How Do You Launch an Airline in These Troubled Times? Ask Norse Atlantic Airways.

Low-cost, perk-heavy flights between the U.S. and Europe sound nice, but the economics may not work

A 787 Dreamliner branded with Norse Atlantic Airways, a new airline launching in 2022
A 787 Dreamliner branded with Norse Atlantic Airways, a new airline launching in 2022.
Norse Atlantic Airways

Is this really the best time to start a new airline?

Debuting in 2022, Norse Atlantic Airways is going to face the continued challenges of COVID-19, along with understaffing and increasingly unruly passengers.

So what is Norse going to offer that we can’t get anywhere else? According to the nascent carrier, which was started by shipping and aviation management veteran Bjørn Tore Larsen (who is also the biggest shareholder), the airline was inspired by “the Norsemen who traveled and explored the world with their state-of-the art longships.” Ergo, Norse Atlantic Airways promises intercontinental and affordable flights on-board the “modern and more environmentally friendly Boeing 787 Dreamliners” (the planes are more fuel efficient than some, but calling fuel-burning planes “environmentally friendly” is certainly greenwashing).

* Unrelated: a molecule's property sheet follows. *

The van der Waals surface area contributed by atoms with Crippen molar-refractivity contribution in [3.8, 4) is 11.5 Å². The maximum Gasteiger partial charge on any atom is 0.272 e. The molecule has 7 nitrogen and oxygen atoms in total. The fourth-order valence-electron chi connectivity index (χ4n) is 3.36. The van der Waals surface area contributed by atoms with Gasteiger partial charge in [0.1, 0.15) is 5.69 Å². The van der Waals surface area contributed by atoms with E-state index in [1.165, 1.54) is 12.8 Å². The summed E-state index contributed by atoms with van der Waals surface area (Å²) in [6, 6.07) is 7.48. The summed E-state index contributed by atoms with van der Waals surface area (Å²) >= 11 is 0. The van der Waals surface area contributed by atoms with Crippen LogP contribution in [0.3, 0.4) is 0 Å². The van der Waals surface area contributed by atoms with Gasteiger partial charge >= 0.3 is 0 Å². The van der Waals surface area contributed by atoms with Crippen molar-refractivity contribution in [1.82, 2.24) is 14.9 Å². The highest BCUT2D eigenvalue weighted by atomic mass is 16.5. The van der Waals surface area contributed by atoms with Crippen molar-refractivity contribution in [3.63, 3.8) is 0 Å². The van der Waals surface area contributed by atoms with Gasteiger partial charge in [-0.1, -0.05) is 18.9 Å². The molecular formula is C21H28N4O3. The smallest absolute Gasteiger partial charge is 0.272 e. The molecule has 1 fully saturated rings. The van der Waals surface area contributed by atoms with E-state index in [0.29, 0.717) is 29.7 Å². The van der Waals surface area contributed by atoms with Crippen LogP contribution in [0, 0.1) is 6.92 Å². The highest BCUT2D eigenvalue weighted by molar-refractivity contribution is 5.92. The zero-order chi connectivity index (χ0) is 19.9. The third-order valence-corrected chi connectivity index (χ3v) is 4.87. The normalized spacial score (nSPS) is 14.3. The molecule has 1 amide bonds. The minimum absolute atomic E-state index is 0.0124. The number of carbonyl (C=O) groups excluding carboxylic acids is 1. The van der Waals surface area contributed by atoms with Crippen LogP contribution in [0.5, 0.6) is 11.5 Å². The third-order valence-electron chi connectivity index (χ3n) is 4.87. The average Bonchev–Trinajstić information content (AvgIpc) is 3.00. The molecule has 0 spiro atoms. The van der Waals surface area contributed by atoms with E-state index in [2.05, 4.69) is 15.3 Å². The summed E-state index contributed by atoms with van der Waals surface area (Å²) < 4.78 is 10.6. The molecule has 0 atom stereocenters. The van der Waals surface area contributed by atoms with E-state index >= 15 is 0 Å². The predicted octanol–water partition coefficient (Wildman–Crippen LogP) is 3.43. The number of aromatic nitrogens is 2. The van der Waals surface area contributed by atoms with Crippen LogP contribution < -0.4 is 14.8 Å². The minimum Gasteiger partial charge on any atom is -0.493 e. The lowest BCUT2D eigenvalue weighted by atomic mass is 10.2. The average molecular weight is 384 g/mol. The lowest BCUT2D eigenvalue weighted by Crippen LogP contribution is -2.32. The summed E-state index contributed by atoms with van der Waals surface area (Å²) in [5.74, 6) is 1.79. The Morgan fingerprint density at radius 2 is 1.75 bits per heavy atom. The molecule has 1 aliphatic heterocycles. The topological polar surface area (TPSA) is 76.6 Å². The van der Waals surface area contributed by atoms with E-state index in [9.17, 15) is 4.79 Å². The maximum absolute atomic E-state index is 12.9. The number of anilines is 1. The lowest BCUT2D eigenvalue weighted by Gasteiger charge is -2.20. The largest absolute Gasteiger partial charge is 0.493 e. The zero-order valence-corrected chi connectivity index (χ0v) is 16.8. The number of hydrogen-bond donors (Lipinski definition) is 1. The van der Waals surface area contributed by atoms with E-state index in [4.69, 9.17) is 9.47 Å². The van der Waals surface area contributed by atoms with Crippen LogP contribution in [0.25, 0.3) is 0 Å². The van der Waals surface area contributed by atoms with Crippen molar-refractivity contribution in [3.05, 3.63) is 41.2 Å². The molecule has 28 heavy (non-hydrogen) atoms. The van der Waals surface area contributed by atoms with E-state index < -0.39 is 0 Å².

The Dreamliners — all named after national parks — will offer some interesting perks: on-board wifi, larger windows, auto body clock cabin dimming, supposedly “fresher” air (that’s hard to quantify) and on-demand food and entertainment. Add in low-fare service between the U.S. and Europe — or, at least, New York, Florida, Paris, London and Oslo — and maybe you have a recipe for post-pandemic success.

“We strongly believe that there is a need for a new and innovative airline serving the low-cost intercontinental market with modern, more environmentally friendly and fuel-efficient aircraft as the world gradually reopens,” Larsen noted in a press release. “Our plans are on track and operations will commence when travel restrictions are lifted and demand for transatlantic travel is back.”

Although operations are delayed until 2022, One Mile at a Time already has a take, noting that the planes are a “solid offering for an ultra low cost carrier” but that the airline concept is pretty much a revamped take on beleaguered carrier Norwegian, which utilized a similar business model and saw severely reduced traveler interest during the winter months.


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